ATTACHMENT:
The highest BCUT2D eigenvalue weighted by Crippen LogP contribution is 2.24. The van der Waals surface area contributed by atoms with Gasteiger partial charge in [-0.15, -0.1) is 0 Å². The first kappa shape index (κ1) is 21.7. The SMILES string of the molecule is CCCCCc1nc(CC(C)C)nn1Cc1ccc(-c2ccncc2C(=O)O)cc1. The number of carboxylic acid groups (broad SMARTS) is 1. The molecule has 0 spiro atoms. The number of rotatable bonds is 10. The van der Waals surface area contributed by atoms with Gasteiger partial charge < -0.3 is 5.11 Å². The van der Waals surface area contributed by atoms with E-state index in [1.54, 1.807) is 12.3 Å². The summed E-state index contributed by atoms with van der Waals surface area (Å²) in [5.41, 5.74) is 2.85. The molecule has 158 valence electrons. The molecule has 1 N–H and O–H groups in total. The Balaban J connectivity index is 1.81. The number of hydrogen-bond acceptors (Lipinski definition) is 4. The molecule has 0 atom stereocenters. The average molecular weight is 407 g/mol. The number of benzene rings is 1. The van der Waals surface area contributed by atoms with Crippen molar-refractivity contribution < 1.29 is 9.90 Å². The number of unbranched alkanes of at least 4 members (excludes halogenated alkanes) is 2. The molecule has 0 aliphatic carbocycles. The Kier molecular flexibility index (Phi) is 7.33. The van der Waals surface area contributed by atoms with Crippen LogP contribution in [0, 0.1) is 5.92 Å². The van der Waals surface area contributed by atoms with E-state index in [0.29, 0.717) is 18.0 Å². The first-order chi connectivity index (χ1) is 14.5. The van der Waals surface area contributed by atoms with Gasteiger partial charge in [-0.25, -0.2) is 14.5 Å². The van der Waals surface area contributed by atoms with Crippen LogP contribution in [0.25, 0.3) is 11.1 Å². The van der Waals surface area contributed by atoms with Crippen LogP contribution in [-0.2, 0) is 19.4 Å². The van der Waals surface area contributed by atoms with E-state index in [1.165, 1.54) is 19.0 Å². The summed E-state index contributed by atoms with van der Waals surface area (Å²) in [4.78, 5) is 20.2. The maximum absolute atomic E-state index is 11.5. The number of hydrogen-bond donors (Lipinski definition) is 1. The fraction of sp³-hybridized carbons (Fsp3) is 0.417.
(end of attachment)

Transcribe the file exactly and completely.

The highest BCUT2D eigenvalue weighted by Crippen LogP contribution is 2.24. The van der Waals surface area contributed by atoms with Gasteiger partial charge in [-0.15, -0.1) is 0 Å². The first kappa shape index (κ1) is 21.7. The SMILES string of the molecule is CCCCCc1nc(CC(C)C)nn1Cc1ccc(-c2ccncc2C(=O)O)cc1. The number of carboxylic acid groups (broad SMARTS) is 1. The molecule has 0 spiro atoms. The number of rotatable bonds is 10. The van der Waals surface area contributed by atoms with Gasteiger partial charge < -0.3 is 5.11 Å². The van der Waals surface area contributed by atoms with E-state index in [1.54, 1.807) is 12.3 Å². The summed E-state index contributed by atoms with van der Waals surface area (Å²) in [5.41, 5.74) is 2.85. The molecule has 158 valence electrons. The molecule has 1 N–H and O–H groups in total. The Balaban J connectivity index is 1.81. The number of hydrogen-bond acceptors (Lipinski definition) is 4. The molecule has 0 atom stereocenters. The average molecular weight is 407 g/mol. The number of benzene rings is 1. The van der Waals surface area contributed by atoms with Crippen molar-refractivity contribution < 1.29 is 9.90 Å². The number of unbranched alkanes of at least 4 members (excludes halogenated alkanes) is 2. The molecule has 0 aliphatic carbocycles. The Kier molecular flexibility index (Phi) is 7.33. The van der Waals surface area contributed by atoms with Crippen LogP contribution in [0, 0.1) is 5.92 Å². The van der Waals surface area contributed by atoms with E-state index in [0.29, 0.717) is 18.0 Å². The first-order chi connectivity index (χ1) is 14.5. The van der Waals surface area contributed by atoms with Gasteiger partial charge in [-0.25, -0.2) is 14.5 Å². The van der Waals surface area contributed by atoms with Crippen LogP contribution in [0.25, 0.3) is 11.1 Å². The van der Waals surface area contributed by atoms with Crippen LogP contribution in [-0.2, 0) is 19.4 Å². The van der Waals surface area contributed by atoms with E-state index in [1.165, 1.54) is 19.0 Å². The summed E-state index contributed by atoms with van der Waals surface area (Å²) in [4.78, 5) is 20.2. The maximum absolute atomic E-state index is 11.5. The number of hydrogen-bond donors (Lipinski definition) is 1. The fraction of sp³-hybridized carbons (Fsp3) is 0.417.